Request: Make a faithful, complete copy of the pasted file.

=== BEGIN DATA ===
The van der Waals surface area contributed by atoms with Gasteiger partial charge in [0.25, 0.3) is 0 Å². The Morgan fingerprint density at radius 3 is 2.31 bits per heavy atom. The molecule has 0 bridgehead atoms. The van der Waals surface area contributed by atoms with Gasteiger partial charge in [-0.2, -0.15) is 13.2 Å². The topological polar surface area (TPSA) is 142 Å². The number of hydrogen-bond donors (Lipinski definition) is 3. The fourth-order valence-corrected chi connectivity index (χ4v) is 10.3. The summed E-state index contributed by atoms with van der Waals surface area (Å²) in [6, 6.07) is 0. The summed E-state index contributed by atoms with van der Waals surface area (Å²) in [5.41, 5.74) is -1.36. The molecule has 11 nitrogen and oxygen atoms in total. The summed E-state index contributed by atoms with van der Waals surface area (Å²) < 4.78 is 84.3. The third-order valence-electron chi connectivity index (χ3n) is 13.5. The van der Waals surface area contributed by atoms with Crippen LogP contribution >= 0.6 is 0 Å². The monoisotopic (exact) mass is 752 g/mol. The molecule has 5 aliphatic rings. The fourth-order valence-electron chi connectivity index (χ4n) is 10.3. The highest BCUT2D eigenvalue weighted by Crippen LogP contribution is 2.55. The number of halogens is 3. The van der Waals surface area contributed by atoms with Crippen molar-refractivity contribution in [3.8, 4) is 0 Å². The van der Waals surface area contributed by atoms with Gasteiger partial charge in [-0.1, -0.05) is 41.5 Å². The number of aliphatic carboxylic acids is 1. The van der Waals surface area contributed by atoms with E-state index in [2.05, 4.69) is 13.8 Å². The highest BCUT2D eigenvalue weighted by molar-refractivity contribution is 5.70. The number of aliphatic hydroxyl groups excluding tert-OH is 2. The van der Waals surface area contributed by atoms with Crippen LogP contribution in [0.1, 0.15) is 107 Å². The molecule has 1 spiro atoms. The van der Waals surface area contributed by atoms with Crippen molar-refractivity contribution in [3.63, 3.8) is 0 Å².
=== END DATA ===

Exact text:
The van der Waals surface area contributed by atoms with Gasteiger partial charge in [0.25, 0.3) is 0 Å². The Morgan fingerprint density at radius 3 is 2.31 bits per heavy atom. The molecule has 0 bridgehead atoms. The van der Waals surface area contributed by atoms with Gasteiger partial charge in [-0.2, -0.15) is 13.2 Å². The topological polar surface area (TPSA) is 142 Å². The number of hydrogen-bond donors (Lipinski definition) is 3. The fourth-order valence-corrected chi connectivity index (χ4v) is 10.3. The summed E-state index contributed by atoms with van der Waals surface area (Å²) in [6, 6.07) is 0. The summed E-state index contributed by atoms with van der Waals surface area (Å²) in [5.41, 5.74) is -1.36. The molecule has 11 nitrogen and oxygen atoms in total. The summed E-state index contributed by atoms with van der Waals surface area (Å²) < 4.78 is 84.3. The third-order valence-electron chi connectivity index (χ3n) is 13.5. The van der Waals surface area contributed by atoms with Crippen LogP contribution >= 0.6 is 0 Å². The monoisotopic (exact) mass is 752 g/mol. The molecule has 5 aliphatic rings. The fourth-order valence-electron chi connectivity index (χ4n) is 10.3. The highest BCUT2D eigenvalue weighted by Crippen LogP contribution is 2.55. The number of halogens is 3. The van der Waals surface area contributed by atoms with Crippen molar-refractivity contribution in [3.8, 4) is 0 Å². The van der Waals surface area contributed by atoms with Gasteiger partial charge in [-0.1, -0.05) is 41.5 Å². The number of aliphatic carboxylic acids is 1. The van der Waals surface area contributed by atoms with E-state index in [2.05, 4.69) is 13.8 Å². The highest BCUT2D eigenvalue weighted by molar-refractivity contribution is 5.70. The number of aliphatic hydroxyl groups excluding tert-OH is 2. The van der Waals surface area contributed by atoms with Crippen LogP contribution in [0.1, 0.15) is 107 Å². The molecule has 1 spiro atoms. The van der Waals surface area contributed by atoms with Crippen molar-refractivity contribution in [3.63, 3.8) is 0 Å².